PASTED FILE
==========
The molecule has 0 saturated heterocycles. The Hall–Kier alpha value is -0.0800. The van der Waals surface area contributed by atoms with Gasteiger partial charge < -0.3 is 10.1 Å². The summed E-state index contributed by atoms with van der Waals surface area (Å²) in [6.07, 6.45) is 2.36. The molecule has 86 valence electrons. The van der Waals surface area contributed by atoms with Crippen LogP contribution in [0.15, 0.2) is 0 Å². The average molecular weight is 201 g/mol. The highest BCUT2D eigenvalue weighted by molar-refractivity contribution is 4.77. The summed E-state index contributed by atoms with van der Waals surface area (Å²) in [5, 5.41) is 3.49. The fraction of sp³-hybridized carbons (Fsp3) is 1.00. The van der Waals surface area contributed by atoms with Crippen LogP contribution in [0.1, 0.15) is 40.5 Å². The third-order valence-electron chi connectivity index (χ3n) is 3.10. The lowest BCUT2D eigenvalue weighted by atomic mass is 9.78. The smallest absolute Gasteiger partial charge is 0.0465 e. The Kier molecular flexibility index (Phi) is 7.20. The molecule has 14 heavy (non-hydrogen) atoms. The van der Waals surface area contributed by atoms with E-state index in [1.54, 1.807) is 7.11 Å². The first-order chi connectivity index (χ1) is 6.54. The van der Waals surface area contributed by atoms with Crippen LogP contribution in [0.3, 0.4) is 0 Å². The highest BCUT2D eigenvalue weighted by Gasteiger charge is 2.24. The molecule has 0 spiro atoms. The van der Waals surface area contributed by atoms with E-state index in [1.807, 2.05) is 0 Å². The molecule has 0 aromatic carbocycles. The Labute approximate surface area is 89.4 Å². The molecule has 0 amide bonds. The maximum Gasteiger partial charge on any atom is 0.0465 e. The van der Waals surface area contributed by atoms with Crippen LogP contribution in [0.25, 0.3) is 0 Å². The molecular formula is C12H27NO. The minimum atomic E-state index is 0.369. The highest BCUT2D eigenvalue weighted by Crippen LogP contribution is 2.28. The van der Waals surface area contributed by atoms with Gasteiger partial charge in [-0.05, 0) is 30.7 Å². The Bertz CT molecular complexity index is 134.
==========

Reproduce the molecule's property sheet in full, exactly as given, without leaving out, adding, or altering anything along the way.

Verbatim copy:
The molecule has 0 saturated heterocycles. The Hall–Kier alpha value is -0.0800. The van der Waals surface area contributed by atoms with Gasteiger partial charge < -0.3 is 10.1 Å². The summed E-state index contributed by atoms with van der Waals surface area (Å²) in [6.07, 6.45) is 2.36. The molecule has 86 valence electrons. The van der Waals surface area contributed by atoms with Crippen LogP contribution in [0.15, 0.2) is 0 Å². The average molecular weight is 201 g/mol. The highest BCUT2D eigenvalue weighted by molar-refractivity contribution is 4.77. The summed E-state index contributed by atoms with van der Waals surface area (Å²) in [5, 5.41) is 3.49. The fraction of sp³-hybridized carbons (Fsp3) is 1.00. The van der Waals surface area contributed by atoms with Crippen LogP contribution in [0.1, 0.15) is 40.5 Å². The third-order valence-electron chi connectivity index (χ3n) is 3.10. The lowest BCUT2D eigenvalue weighted by atomic mass is 9.78. The smallest absolute Gasteiger partial charge is 0.0465 e. The Kier molecular flexibility index (Phi) is 7.20. The molecule has 14 heavy (non-hydrogen) atoms. The van der Waals surface area contributed by atoms with E-state index in [1.54, 1.807) is 7.11 Å². The first-order chi connectivity index (χ1) is 6.54. The van der Waals surface area contributed by atoms with Crippen LogP contribution in [0.3, 0.4) is 0 Å². The highest BCUT2D eigenvalue weighted by Gasteiger charge is 2.24. The molecule has 0 spiro atoms. The van der Waals surface area contributed by atoms with E-state index in [1.807, 2.05) is 0 Å². The molecule has 0 aromatic carbocycles. The Labute approximate surface area is 89.4 Å². The molecule has 0 amide bonds. The maximum Gasteiger partial charge on any atom is 0.0465 e. The van der Waals surface area contributed by atoms with Crippen LogP contribution in [0.25, 0.3) is 0 Å². The molecular formula is C12H27NO. The minimum atomic E-state index is 0.369. The highest BCUT2D eigenvalue weighted by Crippen LogP contribution is 2.28. The van der Waals surface area contributed by atoms with Gasteiger partial charge in [-0.05, 0) is 30.7 Å². The Bertz CT molecular complexity index is 134.